Thankful that my car made it, having driven through the night, I arrived many hours early for day one of the Ring Of Honor Try Out Camp/Seminar. I took the opportunity to nap in the car; setting my alarm clock for one hour before it was set to start.
I woke up with nervous energy rushing through me like coffee through an overactive bladder. That, combined with the morning chill, had me shaking as I dragged my bag into the industrial office building where ROH rents space for their training school.
I followed signs that lead me upstairs and to the dojo door. Locked. I knocked. Nothing. So, I stood by the door in anxious anticipation. I had been hoping to be the first participant there, to make a good impression. I was, but I didn’t.
After about 10 minutes, I heard footsteps coming up the stairway. I checked the state of my dress shirt. Clean. Cool. I straightened up. I put some thought into the coming handshake. I was prepared to make a good first impression.
When the person that I had heard turned out to be another participant, I was simultaneously relieved and disappointed, it somehow reminded me of hitting the eject button on certain videos from my teenage years.
More participants filed in and the hallway became congested with nervous hopefuls. We made introductions and sized up the competition.
It got closer and closer to the start time and still no trainers. The anticipation was so dense that I was half-scared that a black hole would be formed and I would be sucked into an alternate reality within the Multiverse where the trainers and all the participants were already in the ring doing drills and I’m so late that I get turned away. One ROH hopeful said, “I feel like this is a test.”
It wasn’t a test and, just about right on start time, the instructors and training school assistants forced their way through the crammed hallway and unlocked the dojo doors. I imagined light pouring out of the door and a heavenly choir singing.
We were told to get dressed in our ring gear. More sizing up ensued, as we evaluated each other’s professional garb.
There was an orientation speech, then we were split into groups. One group was sent to the promo room, one to the ring. To my dismay, I was sent to the promo room.
The small, empty, blank-walled room soon became as cramped as the hallway had been, with everyone staring towards the front, where a video camera stood firmly intimidating atop a tripod.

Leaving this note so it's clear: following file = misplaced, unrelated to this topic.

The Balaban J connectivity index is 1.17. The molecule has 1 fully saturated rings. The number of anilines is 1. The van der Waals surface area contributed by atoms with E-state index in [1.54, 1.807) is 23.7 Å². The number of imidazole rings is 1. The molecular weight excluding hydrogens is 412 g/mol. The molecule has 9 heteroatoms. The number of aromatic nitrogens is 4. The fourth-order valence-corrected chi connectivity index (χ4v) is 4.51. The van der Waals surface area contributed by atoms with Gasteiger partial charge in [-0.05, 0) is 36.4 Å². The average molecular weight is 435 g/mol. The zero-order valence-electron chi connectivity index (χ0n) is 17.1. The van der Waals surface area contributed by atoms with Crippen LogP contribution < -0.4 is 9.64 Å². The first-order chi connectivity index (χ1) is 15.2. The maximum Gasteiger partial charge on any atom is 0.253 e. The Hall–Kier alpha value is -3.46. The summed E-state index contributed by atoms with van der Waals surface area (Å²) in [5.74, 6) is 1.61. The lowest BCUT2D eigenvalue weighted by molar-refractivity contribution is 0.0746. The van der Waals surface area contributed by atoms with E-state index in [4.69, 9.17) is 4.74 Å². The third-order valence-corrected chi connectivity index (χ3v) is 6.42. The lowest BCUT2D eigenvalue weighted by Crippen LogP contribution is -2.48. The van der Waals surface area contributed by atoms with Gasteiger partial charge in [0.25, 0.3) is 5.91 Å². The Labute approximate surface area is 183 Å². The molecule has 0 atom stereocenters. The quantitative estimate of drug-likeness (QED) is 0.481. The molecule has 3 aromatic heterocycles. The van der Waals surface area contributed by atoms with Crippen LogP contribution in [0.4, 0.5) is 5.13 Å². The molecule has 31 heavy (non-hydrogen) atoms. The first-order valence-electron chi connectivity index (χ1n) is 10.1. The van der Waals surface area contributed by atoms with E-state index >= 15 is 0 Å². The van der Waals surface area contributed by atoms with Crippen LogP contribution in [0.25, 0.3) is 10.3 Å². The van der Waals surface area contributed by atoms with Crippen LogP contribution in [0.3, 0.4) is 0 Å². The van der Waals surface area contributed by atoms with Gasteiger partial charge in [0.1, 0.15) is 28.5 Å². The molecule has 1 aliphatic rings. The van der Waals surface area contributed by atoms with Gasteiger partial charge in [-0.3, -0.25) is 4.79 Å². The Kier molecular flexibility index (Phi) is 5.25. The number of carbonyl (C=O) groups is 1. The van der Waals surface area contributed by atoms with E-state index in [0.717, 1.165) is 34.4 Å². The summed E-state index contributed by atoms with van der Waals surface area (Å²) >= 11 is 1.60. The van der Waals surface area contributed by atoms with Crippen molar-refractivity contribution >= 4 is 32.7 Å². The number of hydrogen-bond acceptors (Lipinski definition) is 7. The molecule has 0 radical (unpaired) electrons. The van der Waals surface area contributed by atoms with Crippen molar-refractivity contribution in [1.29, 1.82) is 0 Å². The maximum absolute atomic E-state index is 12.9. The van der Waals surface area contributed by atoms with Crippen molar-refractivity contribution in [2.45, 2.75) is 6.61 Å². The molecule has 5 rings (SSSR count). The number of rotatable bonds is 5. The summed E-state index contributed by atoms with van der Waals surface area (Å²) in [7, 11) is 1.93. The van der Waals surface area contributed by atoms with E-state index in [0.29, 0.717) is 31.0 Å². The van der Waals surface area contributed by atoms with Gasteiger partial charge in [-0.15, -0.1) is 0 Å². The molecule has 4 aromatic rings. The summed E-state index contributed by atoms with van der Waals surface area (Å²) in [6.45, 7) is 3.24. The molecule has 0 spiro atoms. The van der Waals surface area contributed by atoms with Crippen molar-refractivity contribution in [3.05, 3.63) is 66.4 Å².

I was happy that many participants took their turn to talk before I did mine. I had some time to gather confidence and go over the promo I had pre-written in my head, as guys and gals from across the World tried their best to impress with their spoken words. Some did good. Some did okay. Some did neither good nor okay.
My turn. I did my normal, head-down, eyes a couple steps ahead, slow, humble walk to the front of the room. Then Kevin Kelly told me, in his kind-yet-stern voice, “State your name, then wait for my cue to start.”
“Jason Kincaid.” I said, in my shy-quiet natural speaking voice.
“Five. Four. Three.” Kevin counted down, then, gave me two head nods and a point.
“Greetings, grappling fans!” I yelled, suddenly, in my promo-voice, which is really my adding-emphasis-to-what-I’m-saying-when-I’m-joking-around-with-my-buddy’s voice, and the previously uninterested room instantly shot their attention my way. Most faces displaying shock as I rattled off well rehearsed line after line of pure f-cking look-at-me energy.
Once I had everybody’s attention secured, I switched my tone and cadence and told about my childhood in a one room trailer that didn’t have plumbing.
“I grew up literally without a pot to piss in! I know I’m not supposed to be here! But…” I slapped the wall behind me hard before continuing, “Damnit, I’m here!” I finished by staring intensely into the camera. Then, as suddenly as I had went into “Gift Mode”, I went back into “Humble Jason” mode.
There was a movie-moment pause, followed by applause and smiling faces.
When the applause died down Kevin Kelly looked at me with a pleasantly surprised smile and said, “I… Didn’t... Expect that. Very good!”
Well, I had aced that part of this competitive job interview, and now it was time to show where I really shined; in the ring. Or so I thought.